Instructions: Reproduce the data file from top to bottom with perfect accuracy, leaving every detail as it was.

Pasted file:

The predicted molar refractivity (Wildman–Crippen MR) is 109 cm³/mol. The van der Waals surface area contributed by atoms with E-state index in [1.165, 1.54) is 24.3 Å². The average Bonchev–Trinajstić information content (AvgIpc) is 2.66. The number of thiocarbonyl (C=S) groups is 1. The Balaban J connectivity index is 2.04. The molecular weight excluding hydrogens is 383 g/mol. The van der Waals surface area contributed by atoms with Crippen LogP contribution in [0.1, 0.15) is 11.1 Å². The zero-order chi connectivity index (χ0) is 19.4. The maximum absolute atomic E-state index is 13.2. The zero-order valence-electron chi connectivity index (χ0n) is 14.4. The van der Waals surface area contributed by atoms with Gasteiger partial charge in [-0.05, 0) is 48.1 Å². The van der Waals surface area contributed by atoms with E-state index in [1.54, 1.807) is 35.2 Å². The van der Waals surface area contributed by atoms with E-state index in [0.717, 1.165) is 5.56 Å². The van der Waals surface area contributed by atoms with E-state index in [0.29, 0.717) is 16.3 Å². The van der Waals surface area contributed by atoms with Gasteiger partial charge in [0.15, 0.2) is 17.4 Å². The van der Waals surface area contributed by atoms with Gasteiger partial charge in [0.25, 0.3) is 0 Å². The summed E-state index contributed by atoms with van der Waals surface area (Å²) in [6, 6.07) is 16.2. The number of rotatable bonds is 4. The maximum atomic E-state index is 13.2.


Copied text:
The predicted molar refractivity (Wildman–Crippen MR) is 109 cm³/mol. The van der Waals surface area contributed by atoms with E-state index in [1.165, 1.54) is 24.3 Å². The average Bonchev–Trinajstić information content (AvgIpc) is 2.66. The number of thiocarbonyl (C=S) groups is 1. The Balaban J connectivity index is 2.04. The molecular weight excluding hydrogens is 383 g/mol. The van der Waals surface area contributed by atoms with Crippen LogP contribution in [0.1, 0.15) is 11.1 Å². The zero-order chi connectivity index (χ0) is 19.4. The maximum absolute atomic E-state index is 13.2. The zero-order valence-electron chi connectivity index (χ0n) is 14.4. The van der Waals surface area contributed by atoms with Gasteiger partial charge in [-0.05, 0) is 48.1 Å². The van der Waals surface area contributed by atoms with E-state index in [1.54, 1.807) is 35.2 Å². The van der Waals surface area contributed by atoms with E-state index in [0.717, 1.165) is 5.56 Å². The van der Waals surface area contributed by atoms with E-state index in [0.29, 0.717) is 16.3 Å². The van der Waals surface area contributed by atoms with Gasteiger partial charge in [0.15, 0.2) is 17.4 Å². The van der Waals surface area contributed by atoms with Gasteiger partial charge in [0.25, 0.3) is 0 Å². The summed E-state index contributed by atoms with van der Waals surface area (Å²) in [6, 6.07) is 16.2. The number of rotatable bonds is 4. The maximum atomic E-state index is 13.2.